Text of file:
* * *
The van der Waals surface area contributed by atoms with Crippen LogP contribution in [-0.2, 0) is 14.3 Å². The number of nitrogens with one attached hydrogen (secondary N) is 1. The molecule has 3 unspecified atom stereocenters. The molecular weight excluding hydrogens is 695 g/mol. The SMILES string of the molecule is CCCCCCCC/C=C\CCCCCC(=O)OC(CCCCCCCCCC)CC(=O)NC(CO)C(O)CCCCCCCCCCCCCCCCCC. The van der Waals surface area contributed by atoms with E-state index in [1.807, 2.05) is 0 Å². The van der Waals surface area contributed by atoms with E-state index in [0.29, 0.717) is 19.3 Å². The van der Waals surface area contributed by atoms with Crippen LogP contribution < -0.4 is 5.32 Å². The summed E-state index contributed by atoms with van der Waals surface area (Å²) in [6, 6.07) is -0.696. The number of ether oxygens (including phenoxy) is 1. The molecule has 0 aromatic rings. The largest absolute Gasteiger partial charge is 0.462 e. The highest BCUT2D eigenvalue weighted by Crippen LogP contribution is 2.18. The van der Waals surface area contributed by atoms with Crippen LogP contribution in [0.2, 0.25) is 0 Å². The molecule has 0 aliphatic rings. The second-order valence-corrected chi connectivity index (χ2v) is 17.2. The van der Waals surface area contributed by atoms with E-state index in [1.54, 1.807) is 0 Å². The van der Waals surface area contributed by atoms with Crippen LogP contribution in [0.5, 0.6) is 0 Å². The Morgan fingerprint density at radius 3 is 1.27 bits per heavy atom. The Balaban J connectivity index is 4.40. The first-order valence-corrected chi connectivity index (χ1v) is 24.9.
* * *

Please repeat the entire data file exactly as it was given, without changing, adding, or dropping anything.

The van der Waals surface area contributed by atoms with Crippen LogP contribution in [-0.2, 0) is 14.3 Å². The number of nitrogens with one attached hydrogen (secondary N) is 1. The molecule has 3 unspecified atom stereocenters. The molecular weight excluding hydrogens is 695 g/mol. The SMILES string of the molecule is CCCCCCCC/C=C\CCCCCC(=O)OC(CCCCCCCCCC)CC(=O)NC(CO)C(O)CCCCCCCCCCCCCCCCCC. The van der Waals surface area contributed by atoms with E-state index in [1.807, 2.05) is 0 Å². The van der Waals surface area contributed by atoms with E-state index in [0.29, 0.717) is 19.3 Å². The van der Waals surface area contributed by atoms with Crippen LogP contribution < -0.4 is 5.32 Å². The summed E-state index contributed by atoms with van der Waals surface area (Å²) in [6, 6.07) is -0.696. The number of ether oxygens (including phenoxy) is 1. The molecule has 0 aromatic rings. The largest absolute Gasteiger partial charge is 0.462 e. The highest BCUT2D eigenvalue weighted by Crippen LogP contribution is 2.18. The van der Waals surface area contributed by atoms with Crippen LogP contribution in [0.2, 0.25) is 0 Å². The molecule has 0 aliphatic rings. The second-order valence-corrected chi connectivity index (χ2v) is 17.2. The van der Waals surface area contributed by atoms with E-state index in [1.54, 1.807) is 0 Å². The van der Waals surface area contributed by atoms with Crippen LogP contribution in [0.5, 0.6) is 0 Å². The Morgan fingerprint density at radius 3 is 1.27 bits per heavy atom. The Balaban J connectivity index is 4.40. The first-order valence-corrected chi connectivity index (χ1v) is 24.9.